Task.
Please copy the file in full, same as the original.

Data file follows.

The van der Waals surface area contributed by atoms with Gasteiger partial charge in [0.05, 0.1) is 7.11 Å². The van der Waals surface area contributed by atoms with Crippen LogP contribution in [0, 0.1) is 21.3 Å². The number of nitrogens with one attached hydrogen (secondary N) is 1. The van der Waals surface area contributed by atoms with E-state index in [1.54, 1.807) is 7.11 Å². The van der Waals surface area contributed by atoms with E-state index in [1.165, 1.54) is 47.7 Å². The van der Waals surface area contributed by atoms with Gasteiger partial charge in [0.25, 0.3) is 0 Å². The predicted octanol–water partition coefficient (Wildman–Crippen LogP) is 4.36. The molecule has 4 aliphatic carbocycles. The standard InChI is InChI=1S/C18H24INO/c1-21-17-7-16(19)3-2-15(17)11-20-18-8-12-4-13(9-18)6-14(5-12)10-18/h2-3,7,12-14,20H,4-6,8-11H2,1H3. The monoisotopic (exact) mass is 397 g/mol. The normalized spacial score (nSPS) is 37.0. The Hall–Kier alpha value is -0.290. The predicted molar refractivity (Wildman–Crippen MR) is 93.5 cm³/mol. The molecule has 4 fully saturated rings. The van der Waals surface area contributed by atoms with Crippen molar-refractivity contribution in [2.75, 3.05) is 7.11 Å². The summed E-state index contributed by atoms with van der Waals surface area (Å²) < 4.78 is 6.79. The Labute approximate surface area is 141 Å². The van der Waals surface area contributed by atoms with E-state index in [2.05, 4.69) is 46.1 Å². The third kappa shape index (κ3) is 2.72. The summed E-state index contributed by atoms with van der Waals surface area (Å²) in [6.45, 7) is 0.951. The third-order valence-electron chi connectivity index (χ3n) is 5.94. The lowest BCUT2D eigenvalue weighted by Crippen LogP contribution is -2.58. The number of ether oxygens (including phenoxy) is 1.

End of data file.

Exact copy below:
The van der Waals surface area contributed by atoms with Gasteiger partial charge in [0.05, 0.1) is 7.11 Å². The van der Waals surface area contributed by atoms with Crippen LogP contribution in [0, 0.1) is 21.3 Å². The number of nitrogens with one attached hydrogen (secondary N) is 1. The van der Waals surface area contributed by atoms with E-state index in [1.54, 1.807) is 7.11 Å². The van der Waals surface area contributed by atoms with E-state index in [1.165, 1.54) is 47.7 Å². The van der Waals surface area contributed by atoms with Gasteiger partial charge in [0.25, 0.3) is 0 Å². The predicted octanol–water partition coefficient (Wildman–Crippen LogP) is 4.36. The molecule has 4 aliphatic carbocycles. The standard InChI is InChI=1S/C18H24INO/c1-21-17-7-16(19)3-2-15(17)11-20-18-8-12-4-13(9-18)6-14(5-12)10-18/h2-3,7,12-14,20H,4-6,8-11H2,1H3. The monoisotopic (exact) mass is 397 g/mol. The normalized spacial score (nSPS) is 37.0. The Hall–Kier alpha value is -0.290. The predicted molar refractivity (Wildman–Crippen MR) is 93.5 cm³/mol. The molecule has 4 fully saturated rings. The van der Waals surface area contributed by atoms with Crippen molar-refractivity contribution in [2.75, 3.05) is 7.11 Å². The summed E-state index contributed by atoms with van der Waals surface area (Å²) < 4.78 is 6.79. The Labute approximate surface area is 141 Å². The van der Waals surface area contributed by atoms with E-state index in [2.05, 4.69) is 46.1 Å². The third kappa shape index (κ3) is 2.72. The summed E-state index contributed by atoms with van der Waals surface area (Å²) in [6.45, 7) is 0.951. The third-order valence-electron chi connectivity index (χ3n) is 5.94. The lowest BCUT2D eigenvalue weighted by Crippen LogP contribution is -2.58. The number of ether oxygens (including phenoxy) is 1.